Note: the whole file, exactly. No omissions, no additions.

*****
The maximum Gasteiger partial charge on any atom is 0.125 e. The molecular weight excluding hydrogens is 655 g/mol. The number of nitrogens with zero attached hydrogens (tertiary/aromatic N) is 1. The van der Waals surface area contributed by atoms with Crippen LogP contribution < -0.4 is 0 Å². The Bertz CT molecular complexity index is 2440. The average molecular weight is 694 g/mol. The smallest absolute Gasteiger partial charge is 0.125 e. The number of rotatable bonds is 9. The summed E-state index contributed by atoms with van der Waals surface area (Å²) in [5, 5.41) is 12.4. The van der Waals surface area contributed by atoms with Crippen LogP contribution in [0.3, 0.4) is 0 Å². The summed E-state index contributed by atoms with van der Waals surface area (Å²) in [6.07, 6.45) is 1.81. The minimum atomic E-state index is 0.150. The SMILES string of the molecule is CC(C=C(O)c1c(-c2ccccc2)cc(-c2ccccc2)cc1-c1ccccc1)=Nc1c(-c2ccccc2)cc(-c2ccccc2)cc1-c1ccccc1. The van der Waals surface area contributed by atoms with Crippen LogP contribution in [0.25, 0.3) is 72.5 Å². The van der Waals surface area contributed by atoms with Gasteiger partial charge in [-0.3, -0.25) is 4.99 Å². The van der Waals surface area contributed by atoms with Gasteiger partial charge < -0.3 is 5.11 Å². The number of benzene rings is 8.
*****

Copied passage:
The maximum Gasteiger partial charge on any atom is 0.125 e. The molecular weight excluding hydrogens is 655 g/mol. The number of nitrogens with zero attached hydrogens (tertiary/aromatic N) is 1. The van der Waals surface area contributed by atoms with Crippen LogP contribution < -0.4 is 0 Å². The Bertz CT molecular complexity index is 2440. The average molecular weight is 694 g/mol. The smallest absolute Gasteiger partial charge is 0.125 e. The number of rotatable bonds is 9. The summed E-state index contributed by atoms with van der Waals surface area (Å²) in [5, 5.41) is 12.4. The van der Waals surface area contributed by atoms with Crippen LogP contribution in [0.3, 0.4) is 0 Å². The summed E-state index contributed by atoms with van der Waals surface area (Å²) in [6.07, 6.45) is 1.81. The minimum atomic E-state index is 0.150. The SMILES string of the molecule is CC(C=C(O)c1c(-c2ccccc2)cc(-c2ccccc2)cc1-c1ccccc1)=Nc1c(-c2ccccc2)cc(-c2ccccc2)cc1-c1ccccc1. The van der Waals surface area contributed by atoms with Crippen LogP contribution in [0.25, 0.3) is 72.5 Å². The van der Waals surface area contributed by atoms with Gasteiger partial charge in [-0.3, -0.25) is 4.99 Å². The van der Waals surface area contributed by atoms with Gasteiger partial charge < -0.3 is 5.11 Å². The number of benzene rings is 8.